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Snorting opiates

If you’re thinking about snorting opiates, you should know what happens. Here we review what happens in the body while snorting opiates, as well as the dangers and safety concerns of snorting opiates. We welcome questions about snorting opiates or about treatment for opiate addiction at the end of this article, and will try to answer all legitimate questions with a personal reply.

Opiates: What are you really snorting?

Opiates are illicit or prescription drugs usually used to treat moderate to severe pain. While many street opiates cannot be regulated, opiates tablets with codeine or morphine might also include inactive ingredients such as colloidal silicon dioxide, hydroxypropyl methylcellulose, lactose monohydrate, magnesium stearate, and stearic acid, and coloring agents.

How does snorting opiates affect the body?

Opiate effects are primarily on the central nervous system.Opiates alter the body’s perception of pain by binding to opiate receptors in the brain. This also causes feelings of euphoria, along with dizziness, lightheadedness, and even mood changes.

Snorting opiates to get high

Snorting opiates causes large amounts of the particular drug to instantly enter the bloodstream through the nose. This can be dangerous, causing opiates to be absorbed in higher amounts than normally taken.The large doses an cause you to abruptly stop breathing and can even kill you. Opiates mixed with alcohol are often snorted under the influence of alcohol, which would have extreme side effects. With the extended-release versions of opiates or opioids (synthetic variations of opiates), this becomes even more dangerous. Even if you can tolerate the high doses of opiates, you can experience a higher rate of adverse effects when these narcotics are snorted.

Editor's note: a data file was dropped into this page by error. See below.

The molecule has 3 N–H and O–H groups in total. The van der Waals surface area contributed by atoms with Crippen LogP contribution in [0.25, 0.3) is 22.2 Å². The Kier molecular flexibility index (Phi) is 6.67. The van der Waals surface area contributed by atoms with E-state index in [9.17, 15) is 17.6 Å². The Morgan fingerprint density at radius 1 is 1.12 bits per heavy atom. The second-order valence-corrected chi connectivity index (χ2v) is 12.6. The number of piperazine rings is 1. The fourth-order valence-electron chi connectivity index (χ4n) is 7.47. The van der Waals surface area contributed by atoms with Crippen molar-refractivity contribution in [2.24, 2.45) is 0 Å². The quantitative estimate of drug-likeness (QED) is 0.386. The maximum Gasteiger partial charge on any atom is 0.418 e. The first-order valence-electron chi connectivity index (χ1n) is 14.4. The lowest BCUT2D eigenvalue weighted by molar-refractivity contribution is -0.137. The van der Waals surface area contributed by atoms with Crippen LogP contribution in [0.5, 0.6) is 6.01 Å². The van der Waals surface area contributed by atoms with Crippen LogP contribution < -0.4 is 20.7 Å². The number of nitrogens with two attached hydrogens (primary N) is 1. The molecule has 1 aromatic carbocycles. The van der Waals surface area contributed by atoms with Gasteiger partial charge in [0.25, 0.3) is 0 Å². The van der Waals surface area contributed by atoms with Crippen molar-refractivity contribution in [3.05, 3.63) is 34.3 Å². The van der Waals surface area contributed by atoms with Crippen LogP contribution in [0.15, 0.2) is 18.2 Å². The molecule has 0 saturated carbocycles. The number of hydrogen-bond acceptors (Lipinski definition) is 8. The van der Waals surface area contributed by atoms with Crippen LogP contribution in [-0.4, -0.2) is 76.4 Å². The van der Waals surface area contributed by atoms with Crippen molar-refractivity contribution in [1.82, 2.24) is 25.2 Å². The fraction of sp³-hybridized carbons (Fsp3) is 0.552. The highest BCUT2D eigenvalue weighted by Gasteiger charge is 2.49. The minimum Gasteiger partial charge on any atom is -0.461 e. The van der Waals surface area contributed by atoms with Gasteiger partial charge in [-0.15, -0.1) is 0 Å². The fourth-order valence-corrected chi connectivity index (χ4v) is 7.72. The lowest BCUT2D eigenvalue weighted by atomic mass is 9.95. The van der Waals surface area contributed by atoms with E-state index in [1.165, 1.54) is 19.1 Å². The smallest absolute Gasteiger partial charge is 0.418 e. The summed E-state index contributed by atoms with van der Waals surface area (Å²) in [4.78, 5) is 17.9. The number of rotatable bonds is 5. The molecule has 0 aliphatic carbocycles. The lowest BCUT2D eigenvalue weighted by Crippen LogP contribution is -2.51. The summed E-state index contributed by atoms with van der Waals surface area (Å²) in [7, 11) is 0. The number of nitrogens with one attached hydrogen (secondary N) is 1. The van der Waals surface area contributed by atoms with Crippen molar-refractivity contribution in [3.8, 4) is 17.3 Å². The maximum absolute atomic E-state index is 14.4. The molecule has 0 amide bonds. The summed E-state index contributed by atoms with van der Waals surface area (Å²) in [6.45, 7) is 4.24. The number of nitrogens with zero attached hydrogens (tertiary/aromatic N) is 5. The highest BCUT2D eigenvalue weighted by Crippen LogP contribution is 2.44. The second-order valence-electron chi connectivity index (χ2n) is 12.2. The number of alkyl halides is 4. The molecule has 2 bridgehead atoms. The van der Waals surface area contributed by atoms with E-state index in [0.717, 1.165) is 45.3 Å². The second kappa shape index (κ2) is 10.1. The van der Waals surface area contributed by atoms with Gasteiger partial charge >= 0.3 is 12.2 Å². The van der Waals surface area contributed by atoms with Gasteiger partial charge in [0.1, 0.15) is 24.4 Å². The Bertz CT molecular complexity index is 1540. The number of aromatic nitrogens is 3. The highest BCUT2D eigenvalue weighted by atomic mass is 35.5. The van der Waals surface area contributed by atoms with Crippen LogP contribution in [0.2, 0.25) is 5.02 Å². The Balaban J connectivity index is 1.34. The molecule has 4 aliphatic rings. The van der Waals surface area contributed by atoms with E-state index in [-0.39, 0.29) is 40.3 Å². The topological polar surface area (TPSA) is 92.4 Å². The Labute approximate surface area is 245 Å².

Snorting opiates vs oral

Narcotic pain medications can be taken orally, nasally, and even intravenously. Oral preparations are safer, because the dose is more controlled. Snorting opiates causes the effects to come on more rapidly, providing almost immediate pain relief and euphoric effects. This quick rush is also dangerous.